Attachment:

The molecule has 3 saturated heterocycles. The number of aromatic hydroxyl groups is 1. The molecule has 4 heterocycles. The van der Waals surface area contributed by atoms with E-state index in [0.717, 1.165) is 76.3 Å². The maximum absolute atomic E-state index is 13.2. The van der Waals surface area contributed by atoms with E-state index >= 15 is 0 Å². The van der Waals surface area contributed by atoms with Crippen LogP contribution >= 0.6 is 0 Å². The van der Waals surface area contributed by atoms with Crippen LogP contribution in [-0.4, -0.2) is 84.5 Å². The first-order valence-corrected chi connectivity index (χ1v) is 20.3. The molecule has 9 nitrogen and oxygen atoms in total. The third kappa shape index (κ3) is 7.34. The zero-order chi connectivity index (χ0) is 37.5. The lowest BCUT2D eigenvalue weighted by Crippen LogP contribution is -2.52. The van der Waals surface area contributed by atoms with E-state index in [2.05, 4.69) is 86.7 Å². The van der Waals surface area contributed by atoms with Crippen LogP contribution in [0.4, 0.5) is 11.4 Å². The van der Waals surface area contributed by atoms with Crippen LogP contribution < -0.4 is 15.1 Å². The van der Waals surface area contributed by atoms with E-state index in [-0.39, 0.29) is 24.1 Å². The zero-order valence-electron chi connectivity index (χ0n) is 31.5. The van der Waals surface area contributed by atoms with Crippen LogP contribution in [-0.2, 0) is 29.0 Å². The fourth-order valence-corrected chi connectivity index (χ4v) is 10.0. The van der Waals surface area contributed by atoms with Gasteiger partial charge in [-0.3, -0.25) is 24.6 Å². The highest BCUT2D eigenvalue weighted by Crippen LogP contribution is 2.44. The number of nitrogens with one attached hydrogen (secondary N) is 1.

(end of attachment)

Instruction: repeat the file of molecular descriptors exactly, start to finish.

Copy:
The molecule has 3 saturated heterocycles. The number of aromatic hydroxyl groups is 1. The molecule has 4 heterocycles. The van der Waals surface area contributed by atoms with E-state index in [0.717, 1.165) is 76.3 Å². The maximum absolute atomic E-state index is 13.2. The van der Waals surface area contributed by atoms with E-state index >= 15 is 0 Å². The van der Waals surface area contributed by atoms with Crippen LogP contribution >= 0.6 is 0 Å². The van der Waals surface area contributed by atoms with Crippen LogP contribution in [-0.4, -0.2) is 84.5 Å². The first-order valence-corrected chi connectivity index (χ1v) is 20.3. The molecule has 9 nitrogen and oxygen atoms in total. The third kappa shape index (κ3) is 7.34. The zero-order chi connectivity index (χ0) is 37.5. The lowest BCUT2D eigenvalue weighted by Crippen LogP contribution is -2.52. The van der Waals surface area contributed by atoms with E-state index in [2.05, 4.69) is 86.7 Å². The van der Waals surface area contributed by atoms with Crippen LogP contribution in [0.4, 0.5) is 11.4 Å². The van der Waals surface area contributed by atoms with Crippen LogP contribution < -0.4 is 15.1 Å². The van der Waals surface area contributed by atoms with E-state index in [-0.39, 0.29) is 24.1 Å². The zero-order valence-electron chi connectivity index (χ0n) is 31.5. The van der Waals surface area contributed by atoms with Crippen LogP contribution in [-0.2, 0) is 29.0 Å². The fourth-order valence-corrected chi connectivity index (χ4v) is 10.0. The van der Waals surface area contributed by atoms with Gasteiger partial charge in [-0.3, -0.25) is 24.6 Å². The highest BCUT2D eigenvalue weighted by Crippen LogP contribution is 2.44. The number of nitrogens with one attached hydrogen (secondary N) is 1.